RECCE - a story in less than 100 words


Asbed scuttled up the shingle like a crab, terrified at the noise it made, and peeped between the seaweed covered beams of the breakwater.
After the filth and fear of the camp the peaceful town looked like paradise. He imagined clean beds, decent food, and freedom. If only...
From the dinghy Karim hissed, ‘Hurry up!’
Asbed sighed and took a photograph. They returned quickly to the yacht and sailed east again – just two men out on a fishing trip.

Back at the refugee camp Asbed’s photograph sold a hundred cross-Channel tickets.
Sandra Crook's photograph could almost have been taken on my short break last week in Folkestone, where there is a vast shingle beach, empty on the cool and foggy morning of our walk, from which on a clear day you can see France.
That family visit, and the glorious weather over the Easter weekend, are my excuse for my absence from FF last week - I hope you missed me.


THE END OF CIVILISATION - a story in 100 words


It was deadlier than a nuclear blast – an endless tsunami of sound. Those who didn’t die of embolisms jumped into the ocean in suicidal agony.

Animals, unaffected by the sonic bomb, invaded the towns with astonishing speed – pampered pets fell victim to predators or turned feral.

Within months the cities began to disappear beneath foliage. Pollarded trees hid their scars with luxuriant growth, cracking pavements in their search for water. Unchecked plants climbed telephone wires, reaching though open windows. Mould consumed paper, fabric and, eventually, even plastic.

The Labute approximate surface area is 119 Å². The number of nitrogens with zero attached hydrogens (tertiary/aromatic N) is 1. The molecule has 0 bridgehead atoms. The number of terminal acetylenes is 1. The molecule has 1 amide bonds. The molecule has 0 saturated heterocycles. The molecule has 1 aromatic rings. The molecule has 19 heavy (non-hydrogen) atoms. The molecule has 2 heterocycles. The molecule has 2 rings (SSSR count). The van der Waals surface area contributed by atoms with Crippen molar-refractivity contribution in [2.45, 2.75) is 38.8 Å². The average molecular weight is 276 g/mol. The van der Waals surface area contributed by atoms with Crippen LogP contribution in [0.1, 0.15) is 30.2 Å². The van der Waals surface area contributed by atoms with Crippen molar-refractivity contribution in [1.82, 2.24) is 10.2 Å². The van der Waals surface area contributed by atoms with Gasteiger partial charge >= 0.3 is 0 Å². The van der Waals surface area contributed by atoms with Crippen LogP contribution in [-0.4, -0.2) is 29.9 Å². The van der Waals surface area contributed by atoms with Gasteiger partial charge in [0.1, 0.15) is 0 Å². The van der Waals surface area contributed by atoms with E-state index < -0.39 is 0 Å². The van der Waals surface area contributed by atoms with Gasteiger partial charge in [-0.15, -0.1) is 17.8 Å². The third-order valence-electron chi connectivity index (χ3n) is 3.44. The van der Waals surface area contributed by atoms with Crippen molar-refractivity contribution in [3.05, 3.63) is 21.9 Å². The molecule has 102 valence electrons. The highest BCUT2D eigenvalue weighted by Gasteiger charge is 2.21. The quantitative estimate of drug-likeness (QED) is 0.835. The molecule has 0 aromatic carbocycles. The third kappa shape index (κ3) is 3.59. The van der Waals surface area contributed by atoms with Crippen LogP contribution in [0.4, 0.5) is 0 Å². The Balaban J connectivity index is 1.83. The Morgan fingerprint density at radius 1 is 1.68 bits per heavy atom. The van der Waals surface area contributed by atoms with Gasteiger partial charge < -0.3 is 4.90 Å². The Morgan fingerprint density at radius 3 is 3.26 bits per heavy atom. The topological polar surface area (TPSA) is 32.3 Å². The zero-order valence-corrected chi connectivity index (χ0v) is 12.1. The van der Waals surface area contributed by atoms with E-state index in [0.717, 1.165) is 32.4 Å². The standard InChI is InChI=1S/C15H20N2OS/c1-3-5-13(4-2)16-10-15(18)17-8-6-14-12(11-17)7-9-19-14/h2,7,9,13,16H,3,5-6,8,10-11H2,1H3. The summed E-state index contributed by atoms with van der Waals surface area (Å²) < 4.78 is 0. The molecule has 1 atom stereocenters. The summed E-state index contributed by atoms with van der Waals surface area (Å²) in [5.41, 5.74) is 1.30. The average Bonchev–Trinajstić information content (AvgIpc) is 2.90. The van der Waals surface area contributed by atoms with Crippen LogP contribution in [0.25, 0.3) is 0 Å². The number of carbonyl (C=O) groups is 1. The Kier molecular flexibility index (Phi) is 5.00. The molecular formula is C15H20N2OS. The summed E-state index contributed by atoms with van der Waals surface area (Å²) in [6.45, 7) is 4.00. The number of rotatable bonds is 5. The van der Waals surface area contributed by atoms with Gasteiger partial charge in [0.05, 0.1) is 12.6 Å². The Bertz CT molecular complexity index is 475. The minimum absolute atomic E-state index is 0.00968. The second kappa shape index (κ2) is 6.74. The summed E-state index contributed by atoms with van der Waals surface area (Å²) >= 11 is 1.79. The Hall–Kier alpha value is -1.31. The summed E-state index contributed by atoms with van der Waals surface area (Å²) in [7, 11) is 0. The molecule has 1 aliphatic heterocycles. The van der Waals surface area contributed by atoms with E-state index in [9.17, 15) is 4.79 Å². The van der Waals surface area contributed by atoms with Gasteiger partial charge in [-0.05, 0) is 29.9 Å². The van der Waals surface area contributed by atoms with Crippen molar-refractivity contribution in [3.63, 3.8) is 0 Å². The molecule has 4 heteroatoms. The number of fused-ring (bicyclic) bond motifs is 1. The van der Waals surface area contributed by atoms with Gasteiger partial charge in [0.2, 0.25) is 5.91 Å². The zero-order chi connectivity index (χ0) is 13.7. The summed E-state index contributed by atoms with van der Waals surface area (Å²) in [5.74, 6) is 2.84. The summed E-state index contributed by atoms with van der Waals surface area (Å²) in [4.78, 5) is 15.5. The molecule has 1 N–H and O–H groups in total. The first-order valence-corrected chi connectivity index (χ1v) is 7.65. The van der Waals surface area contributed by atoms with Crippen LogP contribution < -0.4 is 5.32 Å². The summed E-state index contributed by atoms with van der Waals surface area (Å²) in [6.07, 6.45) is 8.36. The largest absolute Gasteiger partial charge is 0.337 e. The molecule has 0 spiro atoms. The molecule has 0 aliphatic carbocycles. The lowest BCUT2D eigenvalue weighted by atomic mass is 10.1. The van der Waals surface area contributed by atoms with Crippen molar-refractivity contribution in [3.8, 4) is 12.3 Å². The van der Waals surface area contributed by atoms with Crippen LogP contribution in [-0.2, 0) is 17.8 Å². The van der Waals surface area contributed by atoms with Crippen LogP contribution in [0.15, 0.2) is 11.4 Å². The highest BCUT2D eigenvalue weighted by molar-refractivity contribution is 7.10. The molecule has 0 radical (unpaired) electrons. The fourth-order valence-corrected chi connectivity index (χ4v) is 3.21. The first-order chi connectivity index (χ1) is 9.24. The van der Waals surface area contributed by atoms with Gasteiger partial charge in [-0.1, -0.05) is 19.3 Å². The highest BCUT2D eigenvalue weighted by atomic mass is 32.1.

It was the end of civilisation – but not the end of the world.
 This is a story written in response to the photograph taken by Roger Bultot and posted for Friday Fictioneers on Rochelle's blog at  https://rochellewisoff.com/  If you visit her blog you can follow the links to read how scores of other writers interpreted the image.

After an early burst of spring in the south of England which brought my new garden to life, we have returned to wintry blasts. Unfortunately the grass doesn't know it's supposed to stop growing, and the lawn mower has been out twice already, and the birds are consuming vast quantities of seed and dried mealworms. Only my vegetable seeds and potato sets are sensibly keeping their heads below ground until the weather warms up - which we hope will be in time for Easter.

Meanwhile, if you're stuck indoors, why not read one of my books? While I work on a third book in my Living Rock series, the first two books, A Volcanic Race and Wolf Pack are available on Amazon, along with Helter-Skelter, a stand-alone historical novel.
I would love to have LOTS more readers and, of course, more 5* reviews!


NOT LOST BUT HIDING - a 100 word story


“You lost her?” Ellie’s mum shrieked. “It’s getting dark and she’s only seven!”
“She just ran off,” Roy mumbled. “You know how thick those woods are.”
“You’re the thick one – now we’ll have to go back out there and find her.”

Ellie didn’t like the woods at night – all those trees looming, the brambles clutching at her dress – and she was scared. When she saw the torches she nearly called out – until she heard his voice.

She didn’t want to be found after all – at least, not by Uncle Roy.
Ronda del Baccio's photo inspired a dark story this week - my first for a fortnight as I have been on holiday with my daughters and granddaughter. We were looking forward to a week of sunshine but the weather had other plans. One day of torrential rain, another of showers, but we managed a couple of mornings on the beach and a few delicious meals out, so I came home refreshed.

Since my return I have been concentrating on a severe rewrite of the third book in my Living Rock series, and have finally settled on its title - Rock Fall. If you haven't read the first two, now is your chance - A Volcanic Race and Wolf Pack are available on Amazon in print or ebook.

Along with many other writers I am also tweeting a Very Short Story on Twitter regularly, prompted by a word chosen by #vss365. If you would like to read those, my tag is @young_liz.